Let the character fit the crime
Updated: 2014-05-16 07:54
By Huang Weijia and Liu Jue (China Daily Europe)
Publicity for the detective-psychological thriller film Seven, whose Chinese title is 七宗罪. Provided to China Daily
How an emperor's distaste put a different complexion on the language
The human impulse to break the law has been around since law began, and in ancient China, the price paid was brutal. The lethal injection of today is lenient compared to the age when the character 罪 (zuì) was first scripted. When it was carved as bronze script during the Warring States Period (475-221 BC), the character consisted of a nose-shaped radical on the top and a knife-shaped radical on the bottom, 辠, meaning punishment by "cutting one's nose off".
As one might imagine, with such a vicious punishment, anecdotes abound. During the Warring States Period, in the royal court of the Chu State, Zhen Xiu was the most loved concubine of the king, but her striking beauty was matched by her sadistic temperament. When the king took a new concubine from the State of Wei, Zhen became jealous. Feigning friendship, Zhen offered the new concubine advice on how to keep the king interested. "His majesty doesn't like your nose. You should cover it in his presence," she said. The gullible new concubine then covered her nose with her sleeves every time the king visited her. After a while, the king, baffled by the gesture, consulted Zhen: "Why does the beauty from the State of Wei cover her nose whenever she's with me?" Zhen replied: "I'm afraid she is disgusted by your majesty's body odor." Hearing this, the king was furious and ordered the beauty's nose cut off, putting Zhen once again in her lord's good graces.
In most cases, the punishment of cutting off a criminal's nose, or just branding their face, was not just to inflict pain; rather, it was to mark the person as a criminal, permanently. As such, the name of this particular punishment began to represent the concept of crime in general. Because the original character took on the meaning of crime, the original punishment was represented by a newly created character, 劓 (yì).
Later, when the Emperor Qinshihuang founded the Qin Dynasty (221-206 BC), he called himself "the Initial Emperor" (始皇帝 Shǐhuángdì). It was said that he found " 辠" resembled "皇" (emperor) in shape and ordered it to be abandoned. As a result, a new character, see bronze script, was created to represent crime. Consisting of 网 (wǎng, web) on top and a phonetic radical, 非(fēi), on the bottom; the character lost its original pronunciation, but it maintains its original form today. Those committing crime will quickly be captured in a web.
Whenever you see 罪 in a word or phrase, expect the worst. Committing a crime is 犯罪 (fànzuì), and when you swap those characters, you get "the criminal", which is 罪犯 (zuìfàn). A criminal charge is 罪名 (zuìmíng), such as 诽谤罪 (fěibàngzuì, libel), 盗窃罪 (dàoqièzuì, larceny), 杀人罪 (shārénzuì, murder), and many others. For murderers, you can say their crime is the most heinous with 罪大恶极 (zuìdà è jí) or describe them as 罪孽深重 (zuì niè shēnzhòng, deeply sinful). In fact, 罪 stands for both the religious concept of "sin" and the legal concept of "crime". A sinner is 罪人 (zuìrén) while 罪孽 (zuìniè, sin) always carries the meaning of retribution. When it comes to punishment for extremely vicious crimes, many believe 罪不容诛 (zuì bù róng zhū, even ending their lives will not make up for the loss), or 罪该万死 (zuì gāi wàn sǐ, worth dying 10,000 times).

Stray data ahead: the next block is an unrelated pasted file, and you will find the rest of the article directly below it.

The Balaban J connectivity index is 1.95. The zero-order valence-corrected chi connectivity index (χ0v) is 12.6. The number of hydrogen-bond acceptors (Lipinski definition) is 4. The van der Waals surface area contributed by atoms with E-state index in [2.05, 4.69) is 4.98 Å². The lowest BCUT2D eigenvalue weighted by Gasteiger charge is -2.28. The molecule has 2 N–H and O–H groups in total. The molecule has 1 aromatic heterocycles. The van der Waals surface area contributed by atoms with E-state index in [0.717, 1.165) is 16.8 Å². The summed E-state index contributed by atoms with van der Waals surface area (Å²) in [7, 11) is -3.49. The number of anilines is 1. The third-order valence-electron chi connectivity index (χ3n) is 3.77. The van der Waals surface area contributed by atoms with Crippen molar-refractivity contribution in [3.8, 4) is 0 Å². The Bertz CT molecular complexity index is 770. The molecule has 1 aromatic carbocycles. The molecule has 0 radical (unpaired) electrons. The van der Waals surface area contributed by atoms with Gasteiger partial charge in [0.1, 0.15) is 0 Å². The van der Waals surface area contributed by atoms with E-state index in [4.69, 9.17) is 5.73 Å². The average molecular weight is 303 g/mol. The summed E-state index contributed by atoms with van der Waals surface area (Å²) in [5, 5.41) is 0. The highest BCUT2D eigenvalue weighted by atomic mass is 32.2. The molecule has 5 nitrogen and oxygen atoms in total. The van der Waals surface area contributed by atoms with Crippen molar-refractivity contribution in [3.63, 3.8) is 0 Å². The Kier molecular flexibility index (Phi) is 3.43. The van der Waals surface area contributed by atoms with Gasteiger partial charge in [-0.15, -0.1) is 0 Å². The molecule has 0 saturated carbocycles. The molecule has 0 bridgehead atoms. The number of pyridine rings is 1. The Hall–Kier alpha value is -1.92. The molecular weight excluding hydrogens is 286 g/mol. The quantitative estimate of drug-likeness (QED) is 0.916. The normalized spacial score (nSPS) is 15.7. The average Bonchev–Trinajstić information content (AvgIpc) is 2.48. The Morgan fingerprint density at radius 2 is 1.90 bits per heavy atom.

When the police crack a case, the culprit is called 罪魁祸首 (zuì kuī huò shǒu, literally, the chief of the crime and leader of the disaster) if you want to be dramatic about it. Evidence of a crime is 罪证 (zuìzhèng). And when a criminal is roundly punished, you can say 罪有应得 (zuì yǒu yīng dé, a punishment well deserved). In some cases, criminals can exchange evidence and service for a lighter sentence, which is called 立功赎罪 (lìgōng shúzuì, performing meritorious service to atone for one's crimes).
In some cases, 罪 means misconduct and mistakes, such as in 归罪于人 (guīzuì yú rén), which means "to blame other people for mistakes or negative results". The character also means "pain and hardship" as in 受罪 (shòuzuì, to suffer from pain and hardship). You can also use the word in unpleasant or uncomfortable situations, for instance: 他晚上打呼噜很厉害，跟他住在一起真受罪 (Tā wǎnshàng dǎhūlu hěn lìhai, gēn tā zhù zài yìqǐ zhēn shòu zuì, he snores heavily; to live with him is such suffering). Or it can be used in this context: 她看电影总喜欢哭，跟她一起看电影简直是受罪。(Tā kàn diànyǐng zǒng xǐhuān kū, gēn tā yīqǐ kàn diànyǐng jiǎnzhí shì shòuzuì, she cries a lot during movies; to watch with her is such suffering.)
This character follows crime from the deed to prison and is indelibly linked to a less forgiving time in Chinese history. From lopped off noses to insecure emperors and from murders to mistakes, 罪 is a character one does not often look forward to seeing.
Courtesy of the World of Chinese, www.theworldofchinese.com
The World of Chinese
(China Daily European Weekly 05/16/2014 page27)